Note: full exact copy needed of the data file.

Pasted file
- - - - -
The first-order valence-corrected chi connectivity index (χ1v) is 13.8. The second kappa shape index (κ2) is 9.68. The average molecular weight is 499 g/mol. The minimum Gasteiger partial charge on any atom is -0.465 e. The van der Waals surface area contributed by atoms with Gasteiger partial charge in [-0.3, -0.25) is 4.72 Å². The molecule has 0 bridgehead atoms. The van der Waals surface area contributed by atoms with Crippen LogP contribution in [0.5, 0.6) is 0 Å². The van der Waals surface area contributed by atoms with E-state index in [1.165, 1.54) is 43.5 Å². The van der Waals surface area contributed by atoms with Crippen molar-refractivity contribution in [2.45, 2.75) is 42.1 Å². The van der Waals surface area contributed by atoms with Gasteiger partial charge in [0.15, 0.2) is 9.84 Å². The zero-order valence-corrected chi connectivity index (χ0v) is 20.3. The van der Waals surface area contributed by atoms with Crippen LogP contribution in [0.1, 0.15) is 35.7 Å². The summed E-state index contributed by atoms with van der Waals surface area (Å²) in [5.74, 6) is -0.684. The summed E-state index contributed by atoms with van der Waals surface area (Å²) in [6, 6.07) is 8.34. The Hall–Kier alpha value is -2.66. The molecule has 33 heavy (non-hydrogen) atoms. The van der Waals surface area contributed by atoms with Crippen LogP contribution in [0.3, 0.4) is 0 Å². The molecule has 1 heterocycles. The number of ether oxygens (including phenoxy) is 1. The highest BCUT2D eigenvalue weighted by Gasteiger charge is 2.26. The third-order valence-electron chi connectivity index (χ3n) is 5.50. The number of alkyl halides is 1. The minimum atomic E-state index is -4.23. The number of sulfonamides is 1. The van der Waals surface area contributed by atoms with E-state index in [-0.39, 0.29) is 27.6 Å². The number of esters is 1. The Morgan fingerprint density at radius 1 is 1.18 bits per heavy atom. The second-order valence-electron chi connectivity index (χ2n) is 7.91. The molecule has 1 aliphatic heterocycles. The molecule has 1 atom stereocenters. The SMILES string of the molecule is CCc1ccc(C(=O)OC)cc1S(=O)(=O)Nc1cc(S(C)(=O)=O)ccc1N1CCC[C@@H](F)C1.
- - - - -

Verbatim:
The first-order valence-corrected chi connectivity index (χ1v) is 13.8. The second kappa shape index (κ2) is 9.68. The average molecular weight is 499 g/mol. The minimum Gasteiger partial charge on any atom is -0.465 e. The van der Waals surface area contributed by atoms with Gasteiger partial charge in [-0.3, -0.25) is 4.72 Å². The molecule has 0 bridgehead atoms. The van der Waals surface area contributed by atoms with Crippen LogP contribution in [0.5, 0.6) is 0 Å². The van der Waals surface area contributed by atoms with E-state index in [1.165, 1.54) is 43.5 Å². The van der Waals surface area contributed by atoms with Crippen molar-refractivity contribution in [2.45, 2.75) is 42.1 Å². The van der Waals surface area contributed by atoms with Gasteiger partial charge in [0.15, 0.2) is 9.84 Å². The zero-order valence-corrected chi connectivity index (χ0v) is 20.3. The van der Waals surface area contributed by atoms with Crippen LogP contribution in [0.1, 0.15) is 35.7 Å². The summed E-state index contributed by atoms with van der Waals surface area (Å²) in [5.74, 6) is -0.684. The summed E-state index contributed by atoms with van der Waals surface area (Å²) in [6, 6.07) is 8.34. The Hall–Kier alpha value is -2.66. The molecule has 33 heavy (non-hydrogen) atoms. The van der Waals surface area contributed by atoms with Crippen LogP contribution in [0.3, 0.4) is 0 Å². The molecule has 1 heterocycles. The number of ether oxygens (including phenoxy) is 1. The highest BCUT2D eigenvalue weighted by Gasteiger charge is 2.26. The third-order valence-electron chi connectivity index (χ3n) is 5.50. The number of alkyl halides is 1. The minimum atomic E-state index is -4.23. The number of sulfonamides is 1. The van der Waals surface area contributed by atoms with E-state index in [-0.39, 0.29) is 27.6 Å². The number of esters is 1. The Morgan fingerprint density at radius 1 is 1.18 bits per heavy atom. The second-order valence-electron chi connectivity index (χ2n) is 7.91. The molecule has 1 aliphatic heterocycles. The molecule has 1 atom stereocenters. The SMILES string of the molecule is CCc1ccc(C(=O)OC)cc1S(=O)(=O)Nc1cc(S(C)(=O)=O)ccc1N1CCC[C@@H](F)C1.